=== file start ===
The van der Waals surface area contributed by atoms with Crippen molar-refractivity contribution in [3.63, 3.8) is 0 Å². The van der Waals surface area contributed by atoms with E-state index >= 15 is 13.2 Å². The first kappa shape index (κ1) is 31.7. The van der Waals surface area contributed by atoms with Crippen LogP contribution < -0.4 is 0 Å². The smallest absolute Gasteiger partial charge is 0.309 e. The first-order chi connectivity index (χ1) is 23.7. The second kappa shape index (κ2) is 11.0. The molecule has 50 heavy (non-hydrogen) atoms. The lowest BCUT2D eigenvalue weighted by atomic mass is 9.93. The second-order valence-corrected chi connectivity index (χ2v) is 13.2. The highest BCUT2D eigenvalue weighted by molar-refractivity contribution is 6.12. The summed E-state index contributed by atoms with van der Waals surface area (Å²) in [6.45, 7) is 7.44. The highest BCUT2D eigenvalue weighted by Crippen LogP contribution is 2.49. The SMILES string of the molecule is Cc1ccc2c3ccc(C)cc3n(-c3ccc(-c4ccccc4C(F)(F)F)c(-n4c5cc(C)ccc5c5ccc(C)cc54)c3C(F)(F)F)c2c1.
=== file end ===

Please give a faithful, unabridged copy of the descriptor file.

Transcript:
The van der Waals surface area contributed by atoms with Crippen molar-refractivity contribution in [3.63, 3.8) is 0 Å². The van der Waals surface area contributed by atoms with E-state index >= 15 is 13.2 Å². The first kappa shape index (κ1) is 31.7. The van der Waals surface area contributed by atoms with Crippen LogP contribution < -0.4 is 0 Å². The smallest absolute Gasteiger partial charge is 0.309 e. The first-order chi connectivity index (χ1) is 23.7. The second kappa shape index (κ2) is 11.0. The molecule has 50 heavy (non-hydrogen) atoms. The lowest BCUT2D eigenvalue weighted by atomic mass is 9.93. The second-order valence-corrected chi connectivity index (χ2v) is 13.2. The highest BCUT2D eigenvalue weighted by molar-refractivity contribution is 6.12. The summed E-state index contributed by atoms with van der Waals surface area (Å²) in [6.45, 7) is 7.44. The highest BCUT2D eigenvalue weighted by Crippen LogP contribution is 2.49. The SMILES string of the molecule is Cc1ccc2c3ccc(C)cc3n(-c3ccc(-c4ccccc4C(F)(F)F)c(-n4c5cc(C)ccc5c5ccc(C)cc54)c3C(F)(F)F)c2c1.